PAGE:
Denise M Taylor

Writing Consultant I Editor I Proofreader

So many writers contact me with assurances that they have self-edited their writing project, maybe many times, and they are ready for it to be proofread. However, on reading a sample I often contact the author and advise that the writing needs to be professionally edited, at least copy edited, before the proofreading stage. This discussion can be tricky! Self-editing one’s own writing is an important step in the writing process, but there comes a time when engaging a professional editor is worth the financial outlay. This article attempts to explain the advantages of doing so. For more information please visit my Editing & Proofreading page.

Self-editing is essential, but it’s hard to be objective. Best to let your writing project sit for a while then edit ruthlessly. Ernest Hemingway once wrote: “Write drunk, edit sober.”

Professional editors of the written word have a demonstrable knowledge of language, words, expression, content development, grammar and writing styles. They share a common goal: to help writers of fiction and non-fiction, academics, business managers and thesis students improve the quality and structure of their writing in order to increase its potential in targeting readers, and impressing publishers, clients, peers or examiners. But the relationship between the editor and the writer can be a slippery slope.

When I am approached by a writer, it is imperative that I gain a clear idea of the writing project and what s/he believes is the next step towards perfecting the writing. As an editor, I am acutely aware of my role in ensuring that my clients transform their manuscript/document into a publishable text to be proud of. Sometimes, after discussion with the writer and perhaps reading a sample, I suggest a manuscript assessment first, which provides a full briefing as to the strengths and weaknesses of the writing, with possible suggestions as to how the content could be improved. Publishers and literary agents may read a submitted manuscript and identify its potential, but feedback will be something like: promising but needs a professional assessment and editing. At this point, after spending thousands of hours on a writing project, a writer can, understandably, feel a little despondent and deflated.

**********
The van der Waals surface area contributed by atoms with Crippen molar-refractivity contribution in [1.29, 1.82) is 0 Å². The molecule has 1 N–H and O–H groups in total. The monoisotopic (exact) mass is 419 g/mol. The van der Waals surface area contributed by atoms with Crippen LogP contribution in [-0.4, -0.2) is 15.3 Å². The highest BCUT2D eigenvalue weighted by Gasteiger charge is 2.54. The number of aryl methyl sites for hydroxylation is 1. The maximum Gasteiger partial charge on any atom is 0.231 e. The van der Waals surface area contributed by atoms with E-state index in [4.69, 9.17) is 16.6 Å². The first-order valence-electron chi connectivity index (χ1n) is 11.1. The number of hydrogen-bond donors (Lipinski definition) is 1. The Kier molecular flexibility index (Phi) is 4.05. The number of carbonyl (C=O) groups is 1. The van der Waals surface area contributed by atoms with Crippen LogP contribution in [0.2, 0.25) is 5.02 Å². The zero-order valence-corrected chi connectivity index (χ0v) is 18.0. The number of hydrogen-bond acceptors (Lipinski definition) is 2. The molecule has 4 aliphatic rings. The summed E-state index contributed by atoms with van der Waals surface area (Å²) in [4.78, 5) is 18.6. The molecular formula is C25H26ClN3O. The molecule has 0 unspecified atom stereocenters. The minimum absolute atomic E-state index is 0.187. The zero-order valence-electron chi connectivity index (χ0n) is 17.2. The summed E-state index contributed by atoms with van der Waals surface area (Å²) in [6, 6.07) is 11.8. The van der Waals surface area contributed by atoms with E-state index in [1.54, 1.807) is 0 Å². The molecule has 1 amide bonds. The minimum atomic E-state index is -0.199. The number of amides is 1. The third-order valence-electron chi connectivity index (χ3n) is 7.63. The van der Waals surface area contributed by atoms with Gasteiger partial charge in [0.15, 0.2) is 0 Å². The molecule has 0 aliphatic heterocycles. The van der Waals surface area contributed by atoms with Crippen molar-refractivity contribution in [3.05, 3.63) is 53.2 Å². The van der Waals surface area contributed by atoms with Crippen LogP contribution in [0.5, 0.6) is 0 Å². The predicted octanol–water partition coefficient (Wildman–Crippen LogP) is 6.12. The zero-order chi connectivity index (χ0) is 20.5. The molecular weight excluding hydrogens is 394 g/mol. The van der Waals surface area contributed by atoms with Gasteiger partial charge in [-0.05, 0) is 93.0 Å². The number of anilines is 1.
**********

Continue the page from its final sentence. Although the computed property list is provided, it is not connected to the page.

As mentioned above, sometimes I am asked to proofread a lengthy manuscript prior to publishing or submission to publishers. Years of experience lead me to ask the writer: “Have you had your work edited?” If the writer replies in the negative then I explain the difference between editing and proofreading. I also ask for a sample of the writing. At times it is obvious that the writing needs editing before proofreading. The following is my usual blurb to explain the differences between editing and proofreading.

Professional editing is all about improving the quality of the writing. It is a broader, more complex, process than proofreading because the editor is focussed on making sure there is clarity, a logical flow of arguments or plot, and that the structure and writing style are workable and consistent. Proofreading, on the other hand, is the final ‘micro’ process of checking there are no spelling, punctuation, capitalisation, grammatical, name and formatting errors. After a major edit, and maybe a few redrafts, the writing will need to be copy edited and then proofread.

Following a discussion with the author, and a glance through a sample of the writing to be edited, I will be able to establish more accurately the scope of editing required. Does it need a light or extensive edit?

There are two main editing categories:

Structural (developmental or substantive) editing is the most complex stage in the editing process and the most time-consuming for the editor (and obviously the most expensive for the writer). Basically, a structural edit involves assessing the flow/structure of the content and suggesting ways it could be improved to ensure it ‘hangs together’ as a whole. I often suggest rearranging sentences to enhance the meaning, or deleting verbose sentences that dilute the effectiveness of an argument in academic writing or the momentum that is building in a fictional plot. Sometimes it is apparent that an entire section of writing should be removed or reduced to improve flow and avoid repetition, which can be difficult for the author to accept.